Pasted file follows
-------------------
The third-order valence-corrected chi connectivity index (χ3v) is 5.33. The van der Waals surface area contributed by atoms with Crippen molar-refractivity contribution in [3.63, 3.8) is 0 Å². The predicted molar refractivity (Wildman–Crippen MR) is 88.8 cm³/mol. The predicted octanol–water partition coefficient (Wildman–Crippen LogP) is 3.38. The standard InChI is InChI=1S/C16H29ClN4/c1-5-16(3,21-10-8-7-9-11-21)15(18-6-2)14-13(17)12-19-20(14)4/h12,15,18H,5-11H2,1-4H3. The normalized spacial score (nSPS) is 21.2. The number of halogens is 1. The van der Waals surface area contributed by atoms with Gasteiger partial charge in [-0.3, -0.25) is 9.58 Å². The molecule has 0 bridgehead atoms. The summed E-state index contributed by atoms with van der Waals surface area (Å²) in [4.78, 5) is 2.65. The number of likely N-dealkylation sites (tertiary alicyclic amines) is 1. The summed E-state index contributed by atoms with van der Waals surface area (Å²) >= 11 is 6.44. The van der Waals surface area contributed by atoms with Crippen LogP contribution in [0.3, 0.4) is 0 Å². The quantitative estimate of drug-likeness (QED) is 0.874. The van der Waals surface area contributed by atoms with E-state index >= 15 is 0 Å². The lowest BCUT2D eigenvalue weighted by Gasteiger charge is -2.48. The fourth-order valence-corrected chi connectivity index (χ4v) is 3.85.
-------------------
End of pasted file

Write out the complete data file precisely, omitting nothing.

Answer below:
The third-order valence-corrected chi connectivity index (χ3v) is 5.33. The van der Waals surface area contributed by atoms with Crippen molar-refractivity contribution in [3.63, 3.8) is 0 Å². The predicted molar refractivity (Wildman–Crippen MR) is 88.8 cm³/mol. The predicted octanol–water partition coefficient (Wildman–Crippen LogP) is 3.38. The standard InChI is InChI=1S/C16H29ClN4/c1-5-16(3,21-10-8-7-9-11-21)15(18-6-2)14-13(17)12-19-20(14)4/h12,15,18H,5-11H2,1-4H3. The normalized spacial score (nSPS) is 21.2. The number of halogens is 1. The van der Waals surface area contributed by atoms with Gasteiger partial charge in [-0.3, -0.25) is 9.58 Å². The molecule has 0 bridgehead atoms. The summed E-state index contributed by atoms with van der Waals surface area (Å²) in [4.78, 5) is 2.65. The number of likely N-dealkylation sites (tertiary alicyclic amines) is 1. The summed E-state index contributed by atoms with van der Waals surface area (Å²) >= 11 is 6.44. The van der Waals surface area contributed by atoms with Crippen LogP contribution in [0.3, 0.4) is 0 Å². The quantitative estimate of drug-likeness (QED) is 0.874. The van der Waals surface area contributed by atoms with E-state index >= 15 is 0 Å². The lowest BCUT2D eigenvalue weighted by Gasteiger charge is -2.48. The fourth-order valence-corrected chi connectivity index (χ4v) is 3.85.